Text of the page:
Home > Business > Budget 2003-2004 > Report
Get your PAN, refunds at the bank
Sunil Jain in New Delhi |
March 05, 2003 11:45 IST
This time of the year in 2004, if your income tax officer comes around asking for money to ensure your returns aren't selected for a 'detailed scrutiny,' tell him to go take a hike.
Do the same with your chartered accountant when he asks you for 10 per cent of your tax refunds as bribe to collect the amount.
By accepting the Kelkar recommendations on fixing the tax administration, Finance Minister Jaswant Singh has ensured taxpayers don't have to face these troubles anymore.
Today, there are five occasions when the tax officer, usually through your chartered accountant, gets to collect what economists call 'transaction costs' from you.
The Kelkar committee estimated this amount to be somewhere between Rs 5,000 crore (Rs billion) and Rs 8,000 crore (Rs billion) (Rs 50-80 billion).
Almost all of these have been plugged in the budget, and here's what you need to know about the where and how:
Tax Refunds: Estimates vary, but it's accepted that around 7-10 per cent of the Rs 15,000 crore (Rs 150 billion) of annual refunds is paid to expedite the process of refunding.
The process is slow as the 30 lakh (3 million) refunds are all processed manually, each requiring 4 manually-made copies, with 7-8 signatures of the tax officer.
Under the new system, this will be dispensed with, and much like dividend warrants issued by private firms, a simple statement will be issued to banks, giving details of the bank accounts of tax payers that need to be credited.
No Dues Certificate: Around 7 million of these are issued each year to those bidding for government tenders and going abroad, even as tourists.
Another big source of 'transaction costs,' this has been done away with.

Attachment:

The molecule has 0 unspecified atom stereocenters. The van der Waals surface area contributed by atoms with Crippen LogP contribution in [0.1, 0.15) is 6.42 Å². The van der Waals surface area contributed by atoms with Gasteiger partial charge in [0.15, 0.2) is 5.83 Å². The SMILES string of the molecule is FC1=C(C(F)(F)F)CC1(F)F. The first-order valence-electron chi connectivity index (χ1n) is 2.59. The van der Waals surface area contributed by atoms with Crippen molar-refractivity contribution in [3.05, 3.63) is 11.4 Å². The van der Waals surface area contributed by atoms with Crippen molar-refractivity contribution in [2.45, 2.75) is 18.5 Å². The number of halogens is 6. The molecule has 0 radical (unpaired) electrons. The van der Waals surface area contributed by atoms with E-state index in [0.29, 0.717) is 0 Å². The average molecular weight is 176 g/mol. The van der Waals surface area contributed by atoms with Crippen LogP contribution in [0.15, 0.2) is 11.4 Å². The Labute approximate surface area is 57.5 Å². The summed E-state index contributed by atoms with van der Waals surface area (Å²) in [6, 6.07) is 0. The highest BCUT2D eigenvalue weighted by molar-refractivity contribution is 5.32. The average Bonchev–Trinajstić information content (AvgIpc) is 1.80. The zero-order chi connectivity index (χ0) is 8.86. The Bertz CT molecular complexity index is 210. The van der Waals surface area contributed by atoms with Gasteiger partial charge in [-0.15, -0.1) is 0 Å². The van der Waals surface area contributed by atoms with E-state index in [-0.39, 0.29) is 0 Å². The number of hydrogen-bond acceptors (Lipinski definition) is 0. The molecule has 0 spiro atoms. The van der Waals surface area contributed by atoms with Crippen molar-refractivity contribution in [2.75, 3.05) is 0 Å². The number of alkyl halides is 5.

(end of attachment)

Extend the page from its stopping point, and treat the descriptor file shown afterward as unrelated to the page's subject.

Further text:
Those quoting for tenders have to fill in their PAN, and this data will be given by all ministries/departments to the income tax authorities, making it easy to catch the defaulters.
Airports will be given details of tax defaulters, so tourists will not have to carry a no-dues certificate.
Scrutiny: A corrupt taxman can milk taxpayers twice for this, firstly by helping to ensure their name doesn't come up for scrutiny, and secondly by fixing the scrutiny report. Both routes have been sealed to a great extent.
For one, the cases to be picked up for scrutiny will no longer be selected by the taxman, but picked randomly by the computer.
The downside (for those averse to paying taxes) is that while today, only around 0.5 per cent cases are chosen for scrutiny, this may go up to 3 per cent.
Today, information on your expenditure, like the cars you bought, or the holidays you took, is not fed into the taxman's computer, making it possible for him to delete it from his records when your case comes up for scrutiny, of course for a fee.
Under the new Tax Information Network, all those who have to submit financial data - like hotels, credit card firms, automobile firms and jewellers - will have to provide it to branches of the NSDL depository on a regular basis, which will be fed into the taxman's computer.
All records will be made 'read-only' for the taxman doing your scrutiny, the bottomline being he cannot tamper with the data to oblige you.
PAN: Not a major source of bribes, but more a source of irritation. Every year, the income tax department gets around 50 lakh (5 million) applications for PAN cards, and is unable to process them because of the sheer volume.Now, these will be farmed out to agencies like banks and post offices to ensure speedier delivery of your PAN number.